How to Let Go of the Guy You Grew Up With

How to Let Go of the Guy You Grew Up With

You know who I’m talking about.

There are pictures of the two of you in diapers. Your moms have known each other for twenty-plus years. Or maybe you met through youth group in 9th grade and were inseparable until high school graduation. You were always “just friends” – nothing more – until he started dating.

Then something changed.

You find yourself strangely jealous, or perhaps… angry. You don’t want to date him, but you also don’t want anyone else to date him. You don’t want to be with him, but you want a monopoly on knowing all about him. You were there for most of his life, but now his life is different – and you’re not going to be as much a part of it.

It’s hard to let go. It’s hard… but you have to.

Male/female friendships are like any relationship; they’re either headed somewhere, somewhere deeper, somewhere committal – or they gradually fade into the backdrop of our lives. But there’s an added layer with opposite sex friendships, because once a guy or girl starts dating, the familiarity of childhood friends is required to shift. It’s not that you can’t stay friends; it’s that you can’t stay as close of friends as you were before. Someone else has taken that place of primary intimacy, and it’s our job – out of respect – to take a step back.

It’s not easy, but it’s healthy. It’s the honorable thing for our guy friends, and it’s the best thing to do for yourself. If you’re struggling through this transition, here are a few things to know.

Friendship is Not Ownership

Knowing someone a long time automatically produces a level of intimacy and knowledge that new friends just don’t have. But long-term knowledge does not equal ownership. At the end of the day, your guy friends are people – not possessions. You don’t own them. They are free to make new friends, make new choices, and go on dates without the approval of their girl friends.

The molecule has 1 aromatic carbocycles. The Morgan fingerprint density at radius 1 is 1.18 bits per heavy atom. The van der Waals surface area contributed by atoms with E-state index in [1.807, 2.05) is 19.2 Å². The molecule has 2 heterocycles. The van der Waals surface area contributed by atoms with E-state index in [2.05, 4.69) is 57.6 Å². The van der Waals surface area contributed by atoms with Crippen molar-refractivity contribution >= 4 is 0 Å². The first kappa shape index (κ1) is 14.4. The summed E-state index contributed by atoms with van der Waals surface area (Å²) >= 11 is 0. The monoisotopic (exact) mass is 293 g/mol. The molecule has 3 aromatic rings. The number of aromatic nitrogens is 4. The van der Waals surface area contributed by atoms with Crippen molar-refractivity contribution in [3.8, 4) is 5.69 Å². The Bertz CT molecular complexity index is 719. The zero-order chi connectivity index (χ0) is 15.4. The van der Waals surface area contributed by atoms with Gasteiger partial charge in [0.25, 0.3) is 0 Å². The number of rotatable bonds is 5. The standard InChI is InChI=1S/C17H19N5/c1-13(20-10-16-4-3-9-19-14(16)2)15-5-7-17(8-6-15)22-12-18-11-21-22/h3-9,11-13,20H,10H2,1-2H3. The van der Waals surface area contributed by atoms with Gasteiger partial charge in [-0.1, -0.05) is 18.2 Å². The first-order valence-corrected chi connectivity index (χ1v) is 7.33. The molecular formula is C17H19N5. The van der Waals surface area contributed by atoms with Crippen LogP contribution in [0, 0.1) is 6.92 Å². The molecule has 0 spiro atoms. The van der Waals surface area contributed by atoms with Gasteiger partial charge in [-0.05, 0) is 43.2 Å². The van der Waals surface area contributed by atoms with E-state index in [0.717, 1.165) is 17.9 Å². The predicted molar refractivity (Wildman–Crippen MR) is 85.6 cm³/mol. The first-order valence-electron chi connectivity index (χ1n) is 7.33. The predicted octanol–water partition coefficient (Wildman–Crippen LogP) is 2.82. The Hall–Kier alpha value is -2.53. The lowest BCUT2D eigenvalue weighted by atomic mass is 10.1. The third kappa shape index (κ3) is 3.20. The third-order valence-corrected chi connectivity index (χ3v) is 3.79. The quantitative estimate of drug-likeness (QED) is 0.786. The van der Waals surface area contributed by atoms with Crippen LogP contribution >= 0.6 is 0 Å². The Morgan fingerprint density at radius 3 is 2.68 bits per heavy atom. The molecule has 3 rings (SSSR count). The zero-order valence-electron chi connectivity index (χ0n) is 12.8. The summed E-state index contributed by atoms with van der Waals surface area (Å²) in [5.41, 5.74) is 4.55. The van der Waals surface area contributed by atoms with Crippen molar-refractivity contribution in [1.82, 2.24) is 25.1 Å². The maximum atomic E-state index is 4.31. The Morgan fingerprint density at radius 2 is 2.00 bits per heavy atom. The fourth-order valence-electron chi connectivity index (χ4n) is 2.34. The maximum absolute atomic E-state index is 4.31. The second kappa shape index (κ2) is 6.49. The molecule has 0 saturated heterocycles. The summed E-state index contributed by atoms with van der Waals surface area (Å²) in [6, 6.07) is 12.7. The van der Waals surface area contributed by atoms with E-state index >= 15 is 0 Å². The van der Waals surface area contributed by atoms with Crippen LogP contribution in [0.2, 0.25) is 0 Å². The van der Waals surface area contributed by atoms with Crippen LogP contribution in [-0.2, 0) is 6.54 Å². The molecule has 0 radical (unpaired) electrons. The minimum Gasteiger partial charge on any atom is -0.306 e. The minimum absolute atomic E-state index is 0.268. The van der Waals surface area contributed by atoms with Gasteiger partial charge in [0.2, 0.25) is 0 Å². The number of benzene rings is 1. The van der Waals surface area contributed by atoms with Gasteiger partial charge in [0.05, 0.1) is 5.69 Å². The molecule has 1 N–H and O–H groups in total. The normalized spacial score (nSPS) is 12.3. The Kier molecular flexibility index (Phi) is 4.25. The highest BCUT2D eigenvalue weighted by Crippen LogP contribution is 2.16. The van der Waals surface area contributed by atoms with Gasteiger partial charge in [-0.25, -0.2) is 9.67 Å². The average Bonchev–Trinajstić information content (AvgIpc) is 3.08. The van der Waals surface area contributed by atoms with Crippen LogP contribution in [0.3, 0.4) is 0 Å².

Being a sister-figure in the life of a guy can make this hard to watch. Maybe he makes a decision you don’t like. Maybe he dates someone you really don’t like. Ultimately, it’s not your problem. What you can say in a respectful manner, say – and then let it go.

Holding Onto Him Won’t Hold Him Back

Secondly, gripping a friendship like it’s about to dive overboard won’t further your cause. The tighter you try to hold onto your guy friend or the more you try to influence his decisions, the more likely he is to pull away. If you want to remain friends with him through the future, you have to let him make his own choices. You have to let him move on.

This is especially important if you “like” him as more than a friend. If he has never shown interest – or if he is actively pursuing another girl – holding onto him isn’t making you more attractive. If anything, it makes you seem too available, or even desperate. If he’s interested, he’ll let you know. Until then be his friend by letting him grow up.

Refusing to Let Go Hurts You Both

What happens when you refuse to let go? What happens when you can’t seem to release your guy friends to their God-led destiny? You end up hurting your friendship and hurting yourself.

This is particularly applicable to dating. If you’ve had a crush on your childhood friend for years and he’s just not into you, refusing to let go keeps you from seeing other guys who are potentially better fits for you than him. It also puts unnecessary strain on your friendship and colors your view of every girl he dates. If you see him as your property, every girl he’s interested in automatically becomes your enemy. That’s no way to live!

Don’t hurt yourself by holding on. Be supportive. Be “there”. But let him go, and let yourself be free to see God’s will.

Think Long Term

This is so important! When you consider the long term goal of your friendship, what do you see? Marriage? That might be a nice dream, but if he isn’t interested, it’s time to submit that dream to God and let Him work it out in His timing – not yours. You can’t force someone to like you.

If you simply want to maintain the friendship, that is very possible. It starts with being a supportive, but not overly intrusive, friend. It continues by befriending his girlfriend, or introducing him to your boyfriend. And ideally, it can continue further into a thriving friendship between married couples – and even a repeat of your own childhood as you raise kids alongside one another.

As I’ve watched my own guy friends grow up and get married, it’s been an incredible blessing to see the amazing women God brought into their lives. I look forward to raising kids alongside them, and am so happy to see Josh (my husband) enjoy their friendship. My friendship with them has changed; we don’t text, we don’t hang out one-on-one, but we’re still friends. This is the long term end to a Christian opposite-sex friendships, and it’s awesome.

Not every friendship ends this way, but many can – if we let our friends follow God’s leading instead of forcing them into ours.